In a suburb of Medellin, a red brick building of the University of Antioquia houses a somewhat unusual headquarters. In laboratories, Ivan Dario Velez and his team raise an astonishing army: squadrons of mosquitoes destined to fight one of the ten worst scourges of global public health, according to the World Health Organization (WHO), dengue fever. Because, before being released by the thousands, these insects were transformed into winged Trojans: they carry in their entrails a bacterium which prevents the virus vector of the disease from being transmitted, by bite, to the man.
Between 2015 and 2019, tests had been carried out in this Colombian city and in its suburb Bello, and the final results, soon to be published, show a very sharp decrease in cases of contamination. Since November 2021, it is Cali’s turn (400 km to the south), very affected by dengue, to see swarms of saving hexapods sweep over her, raised in the canvas cages of the Medellin labs, then transported to PET bottles.
Hidden in these mosquitoes, the Odysseus from this story has a name: Wolbachia pipientis. It is a bacterium discovered in 1924, which infects 60% of arthropods and lives in symbiosis with its host, in the cytoplasm of its cells. Scientists observed that its presence prevented the transmission of dengue, Zika or chikungunya viruses. They then thought that forcing the introduction of this bacteria into the mosquito Aedes aegypti, known precisely to be the vector of these arboviruses, without being a natural host of Wolbachia, could provide a solution. In 2006, Scott O’Neill, a biologist at Australian Monash University, was the first to succeed in this manipulation. He thus creates a line of mosquitoes carrying the bacteria, which is also transmitted in the eggs of the females.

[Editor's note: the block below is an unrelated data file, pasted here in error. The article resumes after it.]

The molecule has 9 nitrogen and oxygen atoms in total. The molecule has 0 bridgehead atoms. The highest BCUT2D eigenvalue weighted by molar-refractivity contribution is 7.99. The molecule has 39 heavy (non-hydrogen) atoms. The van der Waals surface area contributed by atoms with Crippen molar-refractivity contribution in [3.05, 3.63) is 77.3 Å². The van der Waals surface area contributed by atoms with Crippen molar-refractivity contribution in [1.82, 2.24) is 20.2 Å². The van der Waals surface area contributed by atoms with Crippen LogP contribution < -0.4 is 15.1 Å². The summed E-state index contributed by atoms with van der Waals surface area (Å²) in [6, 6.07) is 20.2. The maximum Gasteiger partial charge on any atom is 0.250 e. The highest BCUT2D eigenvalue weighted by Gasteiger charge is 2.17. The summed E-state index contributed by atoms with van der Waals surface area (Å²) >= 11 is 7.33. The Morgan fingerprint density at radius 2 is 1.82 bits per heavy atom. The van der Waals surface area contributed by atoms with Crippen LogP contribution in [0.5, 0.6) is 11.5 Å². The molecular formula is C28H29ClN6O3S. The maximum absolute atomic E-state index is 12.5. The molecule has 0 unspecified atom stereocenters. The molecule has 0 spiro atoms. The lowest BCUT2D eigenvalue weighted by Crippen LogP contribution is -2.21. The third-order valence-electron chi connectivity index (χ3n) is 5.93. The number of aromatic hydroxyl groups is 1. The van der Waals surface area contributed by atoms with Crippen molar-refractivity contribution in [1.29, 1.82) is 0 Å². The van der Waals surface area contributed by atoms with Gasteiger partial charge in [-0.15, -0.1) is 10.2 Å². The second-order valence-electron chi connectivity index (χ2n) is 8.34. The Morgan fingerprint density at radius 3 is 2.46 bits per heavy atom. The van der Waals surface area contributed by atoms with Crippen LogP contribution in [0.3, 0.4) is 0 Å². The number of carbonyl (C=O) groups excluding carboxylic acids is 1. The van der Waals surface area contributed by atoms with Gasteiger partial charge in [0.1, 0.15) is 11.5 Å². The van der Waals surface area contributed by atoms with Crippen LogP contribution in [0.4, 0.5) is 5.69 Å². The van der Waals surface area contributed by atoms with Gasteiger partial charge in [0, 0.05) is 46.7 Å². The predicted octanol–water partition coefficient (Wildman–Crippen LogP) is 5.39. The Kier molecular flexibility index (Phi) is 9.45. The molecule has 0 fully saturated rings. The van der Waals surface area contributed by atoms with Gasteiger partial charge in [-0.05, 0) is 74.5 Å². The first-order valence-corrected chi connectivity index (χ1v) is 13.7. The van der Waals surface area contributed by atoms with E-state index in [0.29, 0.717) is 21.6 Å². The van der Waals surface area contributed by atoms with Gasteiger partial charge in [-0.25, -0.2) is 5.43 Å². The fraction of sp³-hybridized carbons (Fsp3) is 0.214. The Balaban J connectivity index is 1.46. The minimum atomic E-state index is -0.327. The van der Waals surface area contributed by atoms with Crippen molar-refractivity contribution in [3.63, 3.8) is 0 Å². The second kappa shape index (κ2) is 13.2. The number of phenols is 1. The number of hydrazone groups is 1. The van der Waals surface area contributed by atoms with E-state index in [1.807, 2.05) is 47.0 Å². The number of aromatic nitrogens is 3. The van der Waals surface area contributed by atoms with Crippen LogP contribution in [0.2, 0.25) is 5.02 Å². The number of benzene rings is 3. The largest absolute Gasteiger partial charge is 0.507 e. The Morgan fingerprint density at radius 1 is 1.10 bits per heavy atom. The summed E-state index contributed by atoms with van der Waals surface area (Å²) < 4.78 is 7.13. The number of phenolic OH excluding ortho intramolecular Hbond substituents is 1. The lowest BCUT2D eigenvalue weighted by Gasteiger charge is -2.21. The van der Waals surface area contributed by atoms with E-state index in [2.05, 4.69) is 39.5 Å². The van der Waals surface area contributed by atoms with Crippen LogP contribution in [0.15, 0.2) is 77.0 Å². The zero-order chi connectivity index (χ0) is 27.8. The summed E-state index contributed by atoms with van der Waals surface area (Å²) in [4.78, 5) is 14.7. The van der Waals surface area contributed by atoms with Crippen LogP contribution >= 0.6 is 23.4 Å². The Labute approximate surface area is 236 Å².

The use of these insects can then theoretically take two forms. If male mosquitoes carrying Wolbachia are released into the environment and mate with females that do not have the bacteria, the eggs will not hatch. Release large numbers of males to Wolbachia thus makes it possible to very strongly reduce populations ofAedes aegypti, their reproductive path being blocked.
Tests using this method have been carried out in various countries (China, Singapore, United States), with certain success, especially since it has another advantage: male mosquitoes do not bite! “But the downside is that it is difficult to eliminate all the targeted mosquitoes in a targeted place, so that the intervention has to be repeated”, explains Scott O’Neill. Not to mention the fact that it is a question of identifying by their sex the mosquitoes to be released – which is possible in the laboratory, in several ways, for example according to the difference in size between the male and female larvae.
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